Even now when muscles slacken and bones thin out
-- and why do they, if not to let in light -- the body opens
to cordial air, the courtesy of trees, fork-tailed swallows
in flight, their joints and ligaments ours. Atavistic us.
In early angel state, eye and ear migrate. They're at our elbow.
Down on our knees. The world's infolded in every limb.
In September's stirabout, what was enough, is not enough:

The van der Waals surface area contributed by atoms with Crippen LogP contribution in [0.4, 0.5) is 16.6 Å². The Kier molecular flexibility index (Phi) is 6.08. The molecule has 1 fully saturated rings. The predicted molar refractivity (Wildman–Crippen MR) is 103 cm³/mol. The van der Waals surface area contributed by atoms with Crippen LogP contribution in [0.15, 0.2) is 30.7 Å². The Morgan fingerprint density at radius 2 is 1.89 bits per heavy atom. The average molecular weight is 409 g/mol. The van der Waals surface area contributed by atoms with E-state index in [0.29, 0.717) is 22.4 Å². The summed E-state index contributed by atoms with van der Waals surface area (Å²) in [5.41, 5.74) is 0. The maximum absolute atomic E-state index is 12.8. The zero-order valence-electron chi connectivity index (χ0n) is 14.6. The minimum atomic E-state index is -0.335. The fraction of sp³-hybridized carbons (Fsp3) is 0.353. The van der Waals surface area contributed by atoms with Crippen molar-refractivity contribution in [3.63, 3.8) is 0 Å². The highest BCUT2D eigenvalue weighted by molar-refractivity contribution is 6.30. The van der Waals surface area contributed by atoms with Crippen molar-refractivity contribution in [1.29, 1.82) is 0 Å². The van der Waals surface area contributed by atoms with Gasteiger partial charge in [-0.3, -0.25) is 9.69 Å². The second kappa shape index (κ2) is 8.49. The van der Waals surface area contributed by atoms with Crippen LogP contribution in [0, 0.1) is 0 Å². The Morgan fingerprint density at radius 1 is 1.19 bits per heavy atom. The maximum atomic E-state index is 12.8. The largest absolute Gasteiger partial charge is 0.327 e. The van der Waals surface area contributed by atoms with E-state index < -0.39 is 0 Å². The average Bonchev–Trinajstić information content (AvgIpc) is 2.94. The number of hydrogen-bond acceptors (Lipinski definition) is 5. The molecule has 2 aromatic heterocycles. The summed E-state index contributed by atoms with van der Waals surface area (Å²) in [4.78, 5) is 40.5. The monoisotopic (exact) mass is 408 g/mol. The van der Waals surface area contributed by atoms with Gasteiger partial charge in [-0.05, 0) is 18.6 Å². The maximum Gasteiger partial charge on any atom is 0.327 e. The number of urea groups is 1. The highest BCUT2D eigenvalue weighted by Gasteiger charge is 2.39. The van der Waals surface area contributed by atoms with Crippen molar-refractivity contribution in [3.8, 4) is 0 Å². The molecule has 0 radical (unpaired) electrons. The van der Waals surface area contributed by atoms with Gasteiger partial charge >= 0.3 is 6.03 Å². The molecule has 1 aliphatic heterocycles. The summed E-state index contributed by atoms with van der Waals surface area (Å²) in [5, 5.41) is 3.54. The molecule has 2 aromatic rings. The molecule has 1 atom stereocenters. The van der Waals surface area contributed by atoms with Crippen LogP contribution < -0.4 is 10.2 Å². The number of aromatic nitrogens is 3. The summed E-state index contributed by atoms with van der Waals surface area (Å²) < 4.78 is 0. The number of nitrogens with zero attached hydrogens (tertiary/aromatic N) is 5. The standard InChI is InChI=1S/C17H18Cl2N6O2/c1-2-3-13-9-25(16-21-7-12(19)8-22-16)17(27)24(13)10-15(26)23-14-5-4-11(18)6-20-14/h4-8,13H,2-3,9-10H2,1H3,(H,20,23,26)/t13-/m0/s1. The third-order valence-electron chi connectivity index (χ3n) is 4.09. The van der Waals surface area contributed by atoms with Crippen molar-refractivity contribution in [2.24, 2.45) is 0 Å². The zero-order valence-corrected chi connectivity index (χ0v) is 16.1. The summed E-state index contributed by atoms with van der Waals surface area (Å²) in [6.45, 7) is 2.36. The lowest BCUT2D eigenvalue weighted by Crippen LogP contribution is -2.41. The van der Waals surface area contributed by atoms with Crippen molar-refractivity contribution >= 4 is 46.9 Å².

Frost at night and summertime by day, the air is appetite.
The stipple tongue's all over taste. The lucent skin is lavish.
Turns out that old adage about angels on a pin
refers to the body: How the five jig and sing in every cell.
Up out of the year's sleep, the body divines dispersal.
What's next is near, and already we are here in afterthought.
Compton, Anne. "Even Now" The Best Canadian Poetry in English. Toronto: Tightrope Books, 2009.